Do you agree with this list? What are some quarterback swaps you remember? Let us know in the comment section!

Adam Shemesh

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7 comments on “Big Controversy in the Big D: Tony Romo or Dak Prescott?
  1. QB Is the Leader says:

    I like the article on this site back at the beginning of college football. It was quoting the book about making of the QB. The basic point is that it is not about just arm strength, mobility and vision. You have to be a leader to play QB for a team, particularly at the NFL level.

    It is very hard for us to judge who is the best leader without being in the huddle or in the locker room. Coaches know. Players know. They share that thinking with management. You are counting on them to make the right decision on talent.

    The W-L, along with the stat line, ultimately allow the fan to determine if they were right or wrong. AWESOME PIECE!

  2. Romo Rejection says:

    I think it takes a lot of guts to make these big decisions when you have an icon like Montana or Brett Favre. A marquee coach like Bill Walsh can do that or you can have a coaching change like Mike Sherman getting fired in Green Bay. Then the new guy calls a different play.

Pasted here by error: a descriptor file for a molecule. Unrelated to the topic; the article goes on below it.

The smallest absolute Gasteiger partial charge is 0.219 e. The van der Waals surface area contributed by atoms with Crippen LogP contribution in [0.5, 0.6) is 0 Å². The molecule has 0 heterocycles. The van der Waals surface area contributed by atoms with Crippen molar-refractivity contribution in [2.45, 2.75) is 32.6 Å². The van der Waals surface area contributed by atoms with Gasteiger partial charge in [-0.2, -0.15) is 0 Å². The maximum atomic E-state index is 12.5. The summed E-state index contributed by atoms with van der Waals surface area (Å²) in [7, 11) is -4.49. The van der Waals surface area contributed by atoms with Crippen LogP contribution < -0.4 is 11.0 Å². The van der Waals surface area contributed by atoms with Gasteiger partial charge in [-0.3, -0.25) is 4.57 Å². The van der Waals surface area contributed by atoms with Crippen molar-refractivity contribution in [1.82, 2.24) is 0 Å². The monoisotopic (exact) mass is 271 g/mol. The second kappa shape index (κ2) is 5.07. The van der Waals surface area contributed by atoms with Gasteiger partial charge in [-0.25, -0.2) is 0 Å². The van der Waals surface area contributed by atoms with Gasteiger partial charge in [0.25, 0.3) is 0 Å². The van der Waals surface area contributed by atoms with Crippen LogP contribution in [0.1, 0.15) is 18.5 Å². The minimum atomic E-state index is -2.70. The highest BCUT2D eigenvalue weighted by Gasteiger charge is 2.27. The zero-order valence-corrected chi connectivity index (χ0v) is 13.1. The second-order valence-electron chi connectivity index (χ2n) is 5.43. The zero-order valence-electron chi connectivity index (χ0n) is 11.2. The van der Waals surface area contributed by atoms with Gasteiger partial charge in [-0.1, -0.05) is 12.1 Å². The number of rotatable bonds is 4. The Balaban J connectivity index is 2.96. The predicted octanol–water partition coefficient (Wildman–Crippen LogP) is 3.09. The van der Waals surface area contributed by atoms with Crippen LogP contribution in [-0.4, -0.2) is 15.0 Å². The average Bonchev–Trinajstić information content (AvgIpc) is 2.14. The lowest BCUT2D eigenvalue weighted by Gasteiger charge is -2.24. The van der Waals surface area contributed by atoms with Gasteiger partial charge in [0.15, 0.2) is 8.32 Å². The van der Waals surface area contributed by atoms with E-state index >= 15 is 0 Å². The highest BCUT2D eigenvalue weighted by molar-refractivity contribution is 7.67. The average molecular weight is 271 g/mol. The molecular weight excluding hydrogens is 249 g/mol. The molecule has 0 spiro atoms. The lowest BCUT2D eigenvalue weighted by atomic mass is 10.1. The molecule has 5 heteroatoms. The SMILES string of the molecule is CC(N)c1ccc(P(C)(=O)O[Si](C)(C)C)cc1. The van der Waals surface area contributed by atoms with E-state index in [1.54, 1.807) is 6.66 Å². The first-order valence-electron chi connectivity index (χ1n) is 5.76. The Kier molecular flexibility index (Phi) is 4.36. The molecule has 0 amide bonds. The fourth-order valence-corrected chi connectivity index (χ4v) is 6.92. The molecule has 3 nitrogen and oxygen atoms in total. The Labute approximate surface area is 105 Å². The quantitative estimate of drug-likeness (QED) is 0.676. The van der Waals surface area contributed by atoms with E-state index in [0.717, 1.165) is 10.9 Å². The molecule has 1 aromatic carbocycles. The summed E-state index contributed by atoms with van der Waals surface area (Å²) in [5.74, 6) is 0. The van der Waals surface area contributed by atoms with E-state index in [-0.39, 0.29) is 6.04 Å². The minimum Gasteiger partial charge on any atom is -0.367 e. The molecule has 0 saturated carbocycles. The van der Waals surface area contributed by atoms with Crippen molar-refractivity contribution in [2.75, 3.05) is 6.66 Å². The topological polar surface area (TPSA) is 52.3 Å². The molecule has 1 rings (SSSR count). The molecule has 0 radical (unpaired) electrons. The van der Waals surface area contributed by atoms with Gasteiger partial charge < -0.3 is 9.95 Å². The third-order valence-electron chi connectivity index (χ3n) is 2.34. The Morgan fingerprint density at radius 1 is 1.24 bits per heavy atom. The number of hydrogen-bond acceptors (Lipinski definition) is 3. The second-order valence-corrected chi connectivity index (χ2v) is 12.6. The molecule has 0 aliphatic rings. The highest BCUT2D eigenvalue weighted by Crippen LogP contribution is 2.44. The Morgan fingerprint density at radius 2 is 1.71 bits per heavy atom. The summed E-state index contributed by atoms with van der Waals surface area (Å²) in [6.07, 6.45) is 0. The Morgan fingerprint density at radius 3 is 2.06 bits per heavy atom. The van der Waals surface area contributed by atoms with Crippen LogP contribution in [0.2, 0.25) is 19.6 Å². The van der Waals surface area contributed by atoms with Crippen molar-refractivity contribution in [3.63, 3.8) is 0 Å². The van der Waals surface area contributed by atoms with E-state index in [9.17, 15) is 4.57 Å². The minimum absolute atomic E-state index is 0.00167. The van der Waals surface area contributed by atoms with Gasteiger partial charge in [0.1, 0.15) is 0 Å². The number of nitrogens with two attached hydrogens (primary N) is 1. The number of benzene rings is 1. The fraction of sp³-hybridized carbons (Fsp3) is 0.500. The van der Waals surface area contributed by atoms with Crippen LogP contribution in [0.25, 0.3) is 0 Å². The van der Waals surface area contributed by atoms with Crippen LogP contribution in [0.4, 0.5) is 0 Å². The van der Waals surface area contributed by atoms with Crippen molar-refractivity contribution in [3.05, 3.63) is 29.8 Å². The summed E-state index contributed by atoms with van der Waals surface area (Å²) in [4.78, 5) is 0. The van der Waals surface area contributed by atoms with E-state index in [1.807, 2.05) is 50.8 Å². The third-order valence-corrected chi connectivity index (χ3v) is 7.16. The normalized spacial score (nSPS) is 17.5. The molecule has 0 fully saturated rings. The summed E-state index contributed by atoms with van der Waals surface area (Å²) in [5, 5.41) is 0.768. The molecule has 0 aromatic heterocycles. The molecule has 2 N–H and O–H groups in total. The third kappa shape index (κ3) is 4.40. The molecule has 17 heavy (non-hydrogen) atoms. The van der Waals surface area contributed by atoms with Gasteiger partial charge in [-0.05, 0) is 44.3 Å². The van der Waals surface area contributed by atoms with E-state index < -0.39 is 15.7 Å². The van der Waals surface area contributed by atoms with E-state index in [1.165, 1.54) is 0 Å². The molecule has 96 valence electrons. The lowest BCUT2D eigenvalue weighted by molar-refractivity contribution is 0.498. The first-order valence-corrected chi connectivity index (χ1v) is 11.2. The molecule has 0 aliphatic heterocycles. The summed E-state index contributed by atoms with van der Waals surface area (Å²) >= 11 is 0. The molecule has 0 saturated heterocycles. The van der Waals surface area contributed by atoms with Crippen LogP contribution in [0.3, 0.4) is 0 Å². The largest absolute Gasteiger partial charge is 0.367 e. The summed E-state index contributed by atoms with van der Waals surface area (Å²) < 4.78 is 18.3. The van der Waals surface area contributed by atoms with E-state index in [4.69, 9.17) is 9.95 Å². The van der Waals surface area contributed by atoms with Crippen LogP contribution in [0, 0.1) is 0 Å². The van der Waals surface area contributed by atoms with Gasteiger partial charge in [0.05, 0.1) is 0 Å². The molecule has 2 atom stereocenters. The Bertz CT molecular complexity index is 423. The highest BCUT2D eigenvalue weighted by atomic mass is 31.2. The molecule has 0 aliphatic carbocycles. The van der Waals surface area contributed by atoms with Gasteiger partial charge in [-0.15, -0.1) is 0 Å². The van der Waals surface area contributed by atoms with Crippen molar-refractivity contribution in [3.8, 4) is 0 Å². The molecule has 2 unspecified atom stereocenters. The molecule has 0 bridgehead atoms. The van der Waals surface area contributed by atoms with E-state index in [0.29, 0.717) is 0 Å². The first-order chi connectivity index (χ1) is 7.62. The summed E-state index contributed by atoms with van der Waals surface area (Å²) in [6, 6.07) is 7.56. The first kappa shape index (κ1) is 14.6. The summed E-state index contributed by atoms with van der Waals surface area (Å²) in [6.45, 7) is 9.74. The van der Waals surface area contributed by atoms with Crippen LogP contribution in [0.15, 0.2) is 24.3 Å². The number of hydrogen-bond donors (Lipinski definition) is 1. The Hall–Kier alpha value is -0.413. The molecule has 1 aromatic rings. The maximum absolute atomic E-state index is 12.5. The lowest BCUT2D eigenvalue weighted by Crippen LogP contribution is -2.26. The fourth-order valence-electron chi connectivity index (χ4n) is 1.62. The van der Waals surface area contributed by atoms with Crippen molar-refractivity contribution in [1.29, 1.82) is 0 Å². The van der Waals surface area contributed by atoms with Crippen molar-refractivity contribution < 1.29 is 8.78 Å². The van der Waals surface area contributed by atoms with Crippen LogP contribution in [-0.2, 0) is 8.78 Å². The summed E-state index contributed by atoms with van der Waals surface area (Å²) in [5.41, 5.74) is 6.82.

As for Romo, does any one in Dallas really “love” Tony Romo? He is old, has been injury plagued and has never won a Super Bowl.

    Jason Garrett is a puppet for Jones. Jerry will decide. I agree with Sturges: the pick is Dak.

  3. Big Blue Wrecking Crew says:

    Hey Adam,

    I love your baseball piece a couple of weeks ago. I am a New Yorker like you. How can you make a list like this one and not put Simms and Hostetler on it? You had the Super Bowl. You had Bill Parcells right in the middle of this dang thing. It had very thing you could ever want in a controversy!

  4. Sturges says:

    I am big Dallas fan, but Jerry has really ruined this team. My bet is that they go with Dak. As you say, he has been incredible. He also represents the profile of QB that we are now seeing dominate the NFL. Romo is yesterday’s scheme.

  5. Alfred says:

    I am not a big Packers fan. You definitely have to consider the Brett Farve and Aaron Rodgers a big deal. Farve was an icon in Green Bay and they are probably one of the five best fan bases in the NFL.

    It seems like it makes your basic point too. These things usually tend to favor keeping the young guy and letting him become the future of the franchise. It is a big bet for Dallas.

  6. DC Dude says:

    What about all of the noise around RG III in Washington? It was a pretty big deal. I think we forget how awesome RG III was during his first year in the NFL. It was ridiculous.

  7. Arrowhead Addict says:


    Nice piece! I love the list. One that meant a lot to people in KC was the controversy with Elvis Grbac and Rich Gannon. The Chiefs made the wrong decision. Gannon went on to play for division rival Oakland and I regretted it ever time we played against them.

    It wasn’t as big a deal as the ones you mentioned, but it mattered a lot to KC fans.